Objective: To investigate diagnosis-specific sick leave as a risk marker for subsequent disability pension.
Design: A prospective population based cohort study. Exposure to a new medically certified sick leave episode of more than seven days by diagnosis during 1985 was examined in relation to incident cause-specific disability pension through 1996.
Participants: The total non-retired population of one Swedish county aged 16 to 49 years, alive and not in receipt of a disability pension at the end of 1985 (176 629 persons; 51% men).
Main results: To eliminate confounding by sick leaves that translate into a disability pension, the follow up period for disability pension was started five years after the assessment of sick leave. After adjustment for demographic characteristics, the risk of disability pension from mental disorders was 14.1 times higher (95% confidence interval (CI), 12.1 to 16.4) for those with sick leave for mental disorders than for those with no sick leave. The corresponding hazard ratio for sick leave and disability pension within diagnostic category was 5.7 (95% CI, 5.3 to 6.2) for musculoskeletal diseases and 13.0 (7.7 to 21.8) for gastrointestinal diseases. Irrespective of diagnoses, the hazard ratio for sick leave and disability pension was 3.0 (2.9 to 3.1).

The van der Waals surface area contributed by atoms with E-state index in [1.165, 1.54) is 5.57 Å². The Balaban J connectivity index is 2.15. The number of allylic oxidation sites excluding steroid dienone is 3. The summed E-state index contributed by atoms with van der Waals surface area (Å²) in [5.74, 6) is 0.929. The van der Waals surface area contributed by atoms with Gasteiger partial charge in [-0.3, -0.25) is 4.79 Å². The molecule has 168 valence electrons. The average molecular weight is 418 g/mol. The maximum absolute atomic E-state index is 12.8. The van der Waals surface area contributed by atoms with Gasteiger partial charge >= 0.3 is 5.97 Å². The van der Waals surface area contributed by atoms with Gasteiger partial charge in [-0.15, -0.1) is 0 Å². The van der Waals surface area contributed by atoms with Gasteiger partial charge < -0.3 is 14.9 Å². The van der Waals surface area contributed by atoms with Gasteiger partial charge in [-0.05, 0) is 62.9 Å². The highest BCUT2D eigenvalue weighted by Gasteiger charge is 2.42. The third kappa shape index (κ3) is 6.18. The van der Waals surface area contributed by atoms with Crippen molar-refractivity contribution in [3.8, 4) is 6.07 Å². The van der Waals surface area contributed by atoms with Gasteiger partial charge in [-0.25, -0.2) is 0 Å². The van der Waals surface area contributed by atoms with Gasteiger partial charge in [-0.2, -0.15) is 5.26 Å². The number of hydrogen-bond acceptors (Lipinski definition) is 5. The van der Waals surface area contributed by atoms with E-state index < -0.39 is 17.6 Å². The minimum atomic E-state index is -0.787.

Conclusions: Sick leave may provide an important risk marker for identifying groups at high risk of a disability pension, especially for psychiatric diagnoses.
- ill health retirement
- sickness absence
- mental health
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